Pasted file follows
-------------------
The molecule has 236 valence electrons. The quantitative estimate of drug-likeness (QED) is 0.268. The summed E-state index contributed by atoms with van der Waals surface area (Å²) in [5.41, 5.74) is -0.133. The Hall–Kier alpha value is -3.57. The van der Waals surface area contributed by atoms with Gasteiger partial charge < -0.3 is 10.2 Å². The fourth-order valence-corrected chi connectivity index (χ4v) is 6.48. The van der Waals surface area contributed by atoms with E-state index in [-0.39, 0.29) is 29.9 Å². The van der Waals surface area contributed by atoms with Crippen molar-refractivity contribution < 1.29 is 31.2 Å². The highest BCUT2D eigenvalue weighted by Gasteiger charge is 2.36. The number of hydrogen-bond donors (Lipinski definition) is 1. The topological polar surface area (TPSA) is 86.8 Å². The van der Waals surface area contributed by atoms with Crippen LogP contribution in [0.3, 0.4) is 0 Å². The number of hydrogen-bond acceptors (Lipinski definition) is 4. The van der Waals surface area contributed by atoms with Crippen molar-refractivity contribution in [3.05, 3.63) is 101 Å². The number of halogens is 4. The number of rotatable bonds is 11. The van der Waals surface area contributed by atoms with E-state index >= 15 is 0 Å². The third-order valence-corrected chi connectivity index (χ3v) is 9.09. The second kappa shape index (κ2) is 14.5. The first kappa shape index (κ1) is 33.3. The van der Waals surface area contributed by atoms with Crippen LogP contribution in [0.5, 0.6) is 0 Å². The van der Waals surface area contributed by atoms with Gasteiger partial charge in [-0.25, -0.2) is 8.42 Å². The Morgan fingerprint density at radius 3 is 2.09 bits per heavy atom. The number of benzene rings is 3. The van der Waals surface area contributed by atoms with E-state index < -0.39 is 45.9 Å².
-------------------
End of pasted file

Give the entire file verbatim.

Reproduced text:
The molecule has 236 valence electrons. The quantitative estimate of drug-likeness (QED) is 0.268. The summed E-state index contributed by atoms with van der Waals surface area (Å²) in [5.41, 5.74) is -0.133. The Hall–Kier alpha value is -3.57. The van der Waals surface area contributed by atoms with Gasteiger partial charge < -0.3 is 10.2 Å². The fourth-order valence-corrected chi connectivity index (χ4v) is 6.48. The van der Waals surface area contributed by atoms with E-state index in [-0.39, 0.29) is 29.9 Å². The van der Waals surface area contributed by atoms with Crippen molar-refractivity contribution < 1.29 is 31.2 Å². The highest BCUT2D eigenvalue weighted by Gasteiger charge is 2.36. The number of hydrogen-bond donors (Lipinski definition) is 1. The topological polar surface area (TPSA) is 86.8 Å². The van der Waals surface area contributed by atoms with Crippen LogP contribution in [0.3, 0.4) is 0 Å². The number of hydrogen-bond acceptors (Lipinski definition) is 4. The van der Waals surface area contributed by atoms with Crippen molar-refractivity contribution in [3.05, 3.63) is 101 Å². The number of halogens is 4. The number of rotatable bonds is 11. The van der Waals surface area contributed by atoms with E-state index >= 15 is 0 Å². The third-order valence-corrected chi connectivity index (χ3v) is 9.09. The second kappa shape index (κ2) is 14.5. The first kappa shape index (κ1) is 33.3. The van der Waals surface area contributed by atoms with Crippen LogP contribution in [0.5, 0.6) is 0 Å². The van der Waals surface area contributed by atoms with Gasteiger partial charge in [-0.25, -0.2) is 8.42 Å². The Morgan fingerprint density at radius 3 is 2.09 bits per heavy atom. The number of benzene rings is 3. The van der Waals surface area contributed by atoms with E-state index < -0.39 is 45.9 Å².